Cultural impact of Gundam

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The giant robot anime franchise Gundam is a popular culture icon in Japan. Its owner Bandai Namco has earned up to 54.5 billion yen per year from products based on the Gundam characters.[1] Gundam has appeared on postage stamps, the Gundam name was used as a codename for a Japanese Self Defense Force project to develop an advance personal combat system and Gundam has been used to promote technical developments in fire fighting. A tram station has a Gundam statue and plays the theme tune of the first Gundam film as its departure melody. Mitsubishi created a simulator for concept cars themed on a Gundam mech cockpit, held recruitment seminars titled "How to make a Gundam" to demonstrate their development process and based their Lancer Evolution design on Gundam. Isuzu used a Gundam to model the VX2.


The Gundam franchise covers nine universes that comprise a dozen TV series, over twenty animated movies, and dozens of novels and manga. Bandai is the fourth largest toy manufacturer in the world and Gundam merchandise makes up 20% of its sales. In 2004, Gundam sales resulted in profits of 42.8 billion yen, growing to 54.5 billion yen by 2007.[2]

By 2000, the popularity of Gundam had resulted in the creation of hundreds of different model kits with more than 350 million sold.[2] In 2011, the Los Angeles Times reported that some estimations state that "10 Gundam models [have been] sold for every man, woman and child in Japan."[3]


Gundam Front Tokyo is a dedicated museum to Gundam. Among its major attractions is the Gundam Statue of the RG 1/1 RX-78-2 Gundam Ver. GFT. It features a display collection of over 1000 Gunpla models and the biggest exhibition of Gunpla in the world.[4] In 2012, Robots Gone Bad covered the museum and stated that it houses 90% of the kits ever made.[5] In 2012, a large topiary Gundam made of ten thousand begonias, zinnias, and star daisies was on display to promote the green movement.[6]

Gundam statue[edit]

The Gundam statue or "Odaiba Gundam" has been a major icon of the museum since its unveiling. Weighing in at 35 tonnes and standing 18 meters tall, the statue is a popular attraction for visitors.[7] First completed in June 2009, it stood for a month before being dissembled, but had attracted over 4.5 million visitors during that time.[8] In 2010, it was erected in Shizuoka, and it was shown in pieces in 2011 in order to raise money for the 2011 Tōhoku earthquake and tsunami relief effort.[8][9]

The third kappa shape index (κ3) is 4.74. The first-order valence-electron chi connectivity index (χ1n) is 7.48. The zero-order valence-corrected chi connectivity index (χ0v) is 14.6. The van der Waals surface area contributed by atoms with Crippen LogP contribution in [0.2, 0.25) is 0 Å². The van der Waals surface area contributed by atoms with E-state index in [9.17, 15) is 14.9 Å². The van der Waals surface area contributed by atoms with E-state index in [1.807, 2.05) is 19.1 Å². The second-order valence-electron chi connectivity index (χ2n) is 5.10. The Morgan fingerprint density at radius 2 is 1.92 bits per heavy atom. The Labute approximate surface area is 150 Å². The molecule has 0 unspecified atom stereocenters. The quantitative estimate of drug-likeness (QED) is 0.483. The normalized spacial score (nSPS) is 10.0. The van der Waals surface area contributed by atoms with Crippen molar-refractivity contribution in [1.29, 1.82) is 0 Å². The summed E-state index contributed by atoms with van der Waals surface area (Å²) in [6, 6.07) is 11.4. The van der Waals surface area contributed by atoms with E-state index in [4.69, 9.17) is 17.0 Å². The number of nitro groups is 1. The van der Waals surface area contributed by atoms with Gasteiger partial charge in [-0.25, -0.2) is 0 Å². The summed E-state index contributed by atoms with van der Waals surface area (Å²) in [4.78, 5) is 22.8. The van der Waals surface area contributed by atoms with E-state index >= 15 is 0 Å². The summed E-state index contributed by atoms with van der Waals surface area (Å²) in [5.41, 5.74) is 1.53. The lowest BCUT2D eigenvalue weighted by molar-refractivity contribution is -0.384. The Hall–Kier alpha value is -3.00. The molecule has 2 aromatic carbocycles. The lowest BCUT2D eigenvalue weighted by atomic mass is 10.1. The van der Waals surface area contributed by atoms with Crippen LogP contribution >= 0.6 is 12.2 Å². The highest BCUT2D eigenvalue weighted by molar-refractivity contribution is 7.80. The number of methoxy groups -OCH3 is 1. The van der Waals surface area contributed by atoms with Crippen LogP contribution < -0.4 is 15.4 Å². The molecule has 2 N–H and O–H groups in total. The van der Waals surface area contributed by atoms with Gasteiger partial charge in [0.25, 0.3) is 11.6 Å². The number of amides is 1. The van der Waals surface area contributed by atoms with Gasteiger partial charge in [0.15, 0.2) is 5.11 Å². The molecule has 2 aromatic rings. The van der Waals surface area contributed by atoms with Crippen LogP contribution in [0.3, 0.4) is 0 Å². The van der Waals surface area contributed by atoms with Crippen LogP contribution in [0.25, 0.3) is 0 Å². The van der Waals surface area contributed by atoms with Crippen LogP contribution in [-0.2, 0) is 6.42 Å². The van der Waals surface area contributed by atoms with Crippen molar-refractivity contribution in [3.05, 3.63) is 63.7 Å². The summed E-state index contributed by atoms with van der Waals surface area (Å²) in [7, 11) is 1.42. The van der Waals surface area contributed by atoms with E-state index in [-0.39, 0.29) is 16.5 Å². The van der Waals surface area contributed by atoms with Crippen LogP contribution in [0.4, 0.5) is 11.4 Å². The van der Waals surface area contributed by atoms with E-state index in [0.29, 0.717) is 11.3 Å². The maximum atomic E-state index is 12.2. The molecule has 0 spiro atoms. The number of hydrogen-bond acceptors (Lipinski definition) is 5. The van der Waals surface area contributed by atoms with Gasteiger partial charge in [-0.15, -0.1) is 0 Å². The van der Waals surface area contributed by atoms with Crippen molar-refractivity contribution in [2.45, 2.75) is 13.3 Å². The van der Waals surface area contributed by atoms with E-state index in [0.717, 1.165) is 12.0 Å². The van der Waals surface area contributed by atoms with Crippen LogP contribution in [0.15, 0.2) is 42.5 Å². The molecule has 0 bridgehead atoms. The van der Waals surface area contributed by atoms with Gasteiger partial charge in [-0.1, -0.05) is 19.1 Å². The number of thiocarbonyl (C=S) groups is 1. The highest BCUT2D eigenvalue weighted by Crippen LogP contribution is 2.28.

"China Gundam"[edit]

A large robot statue was debuted in China's Floraland park in 2010, which immediately drew lots of negative press surrounding its creation as a copy of the original Gundam Statue. According to reports, a spokesperson for the park declared it as "completely original". While it bore a similar design, the robot's bore logos for the EFSF and WB, the 'Earth Federation Space Force' and 'White Base'.[10][11] The form of the robot was made by a frame that was covered with fabric.[12] In January 2011, the robot was reconstructed with significant alterations which still attracted some negative press on its appearance.[13]

Other museums and exhibitions[edit]

In 2013, the Hyogo Prefectural Museum of Art ran an exhibition featuring over 400 pieces of Kunio Okawara's mechanical design work.[14][15]


As part of MHI Jobcon 2005 (Mitsubishi Heavy Industries Job Convention 2005), a recruiting event of Mitsubishi Heavy Industries Ltd, seminars were held in six Japanese cities. The topic of these seminars was "Mobile Suit Gundam Development Story"; which indicated the requirements and processes that Mitsubishi would have to implement if the company had been required to build an RX-78 mobile suit.[16]

On 24 August 2008, a conference was held in Hiroshima with hundreds of academic professionals in different fields joining together to discuss about the relationship of anime science and technology with the modern world, including military, economics, linguistics, and the possibility of the Universal Century (human colonizing space). Many envisioned that the technology portrayed in Gundam is not far from our time.[17][18][19] One aeronautics expert in the project said thermonuclear rockets and spherical helper bots should be pursued.[20]


The popularity of Gundam resulted in its first specialty magazine, Gundam Magazine, which ran from December 1990 to June 1991.[21] In 2006, the magazine was reprinted in a six volume box set.[21] In 2001, Gundam Ace magazine began publication, moved from a quarterly to a bi-monthly to monthly serialization in 2003. Gundam Magazine boasts a circulation of over 100,000 copies according to the Japan Magazine Publishing Association.[22]